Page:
GSG chairman says the world needs to require companies to report on their social and environmental footprints.
  • Sir Ronald Cohen says investors should push companies to account for the effects of their businesses on the environment and society. 
  • GSG chairman links recent social unrest to a financial system that is delivering profits but is failing to produce other key benefits. 
  • The Harvard Business School will publish an impact report about 2,000 companies in 2020.

Sir Ronald Cohen opened this year’s Impact Investing World Forum online conference Thursday by urging delegates to push companies to account for the effects of their businesses on the environment and society.

“We have a system where companies seek to make profits and don’t worry about the social and environmental damage they create in their wake and governments then have to tax us all in order to remedy that damage,” said Cohen, chairman of the Global Steering Group for Impact Investment, a UK-based charitable organization that uses policy tools to encourage investments that address social needs. “We are ruining our planet and creating huge social consequences in the form of inequality, which is creating massive frustration among those who feel left behind.”

This year’s two-day online event, usually held in London, registered 100 delegates from across Europe to discuss the response to the COVID-19 pandemic, trends in impact investing, and making casinos more environmentally friendly, as well as hearing a lineup of 25 speakers — including James Gifford, the head of impact advisory at Credit Suisse, Paulus Geraedts, the team leader for outreach and investment services at the European Commission, and Amit Bouri, CEO and co-founder of the Global Impact Investing Network.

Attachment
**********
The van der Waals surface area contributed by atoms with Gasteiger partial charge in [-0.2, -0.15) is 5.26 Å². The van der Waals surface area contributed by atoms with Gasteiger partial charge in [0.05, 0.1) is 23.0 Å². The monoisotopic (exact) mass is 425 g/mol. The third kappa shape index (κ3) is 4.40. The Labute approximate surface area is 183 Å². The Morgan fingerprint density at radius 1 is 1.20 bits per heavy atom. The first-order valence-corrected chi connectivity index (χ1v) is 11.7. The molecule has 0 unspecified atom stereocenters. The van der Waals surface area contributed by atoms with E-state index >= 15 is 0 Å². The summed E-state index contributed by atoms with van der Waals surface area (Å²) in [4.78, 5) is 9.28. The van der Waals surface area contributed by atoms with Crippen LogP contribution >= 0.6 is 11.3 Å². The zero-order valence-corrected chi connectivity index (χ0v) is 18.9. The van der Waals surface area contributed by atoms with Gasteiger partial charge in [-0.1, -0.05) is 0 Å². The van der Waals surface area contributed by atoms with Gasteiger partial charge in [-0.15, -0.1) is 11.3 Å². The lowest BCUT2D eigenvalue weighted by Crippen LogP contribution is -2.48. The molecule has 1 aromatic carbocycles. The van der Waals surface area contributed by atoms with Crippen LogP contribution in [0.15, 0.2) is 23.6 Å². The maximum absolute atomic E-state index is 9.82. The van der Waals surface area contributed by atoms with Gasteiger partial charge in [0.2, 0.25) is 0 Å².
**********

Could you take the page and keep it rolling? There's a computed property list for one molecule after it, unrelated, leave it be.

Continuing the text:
However, it was Cohen who set the tone, saying the current financial system must do a better job of delivering economic benefits, while addressing social needs and conserving nature.

Cohen likened today’s turbulent times, including the social unrest in the wake of the deaths of unarmed civilians in the custody of U.S. police and the COVID-19 outbreak that has revealed weak healthcare systems and social inequities, to turmoil of The Great Depression.

After the 1929 stock market crash, brought on by several factors including fraudulent or misleading accounting practices at some firms, investors pushed policymakers to require companies to disclose their financial information and use a uniform standard for accounting certified by third-party auditors. The Securities and Exchange Commission was created to regulate publicly traded companies.

At the time, business leaders pushed back against the measure, but the policies have since been credited with providing transparency and stability in the financial sector, said Cohen.

It’s similar to the current situation for impact investing leaders. Though the recent report from the Global Impact Investing Network says the impact market has reached $715 billion and is poised to grow even larger, one of the biggest hindrances to that growth is the lack of a single set of standards to measure a company’s environmental and social impact.

Cohen said the world now needs to take a page from Depression-era investors’ recovery playbook and set a uniform standard requiring companies to take into account the social and environmental impact of their operations.

This year, he is working with the Harvard Business School to publish the accounts of 2,000 companies weighted for their environmental impact. The project will add information about corporate employment impact in 2021. The leaders of the enterprise hope to create an impact accounting standards that will be widely adopted.

“Impact is reshaping capitalism to drive change,” said Cohen.

Photo by Brad Barket/Getty Images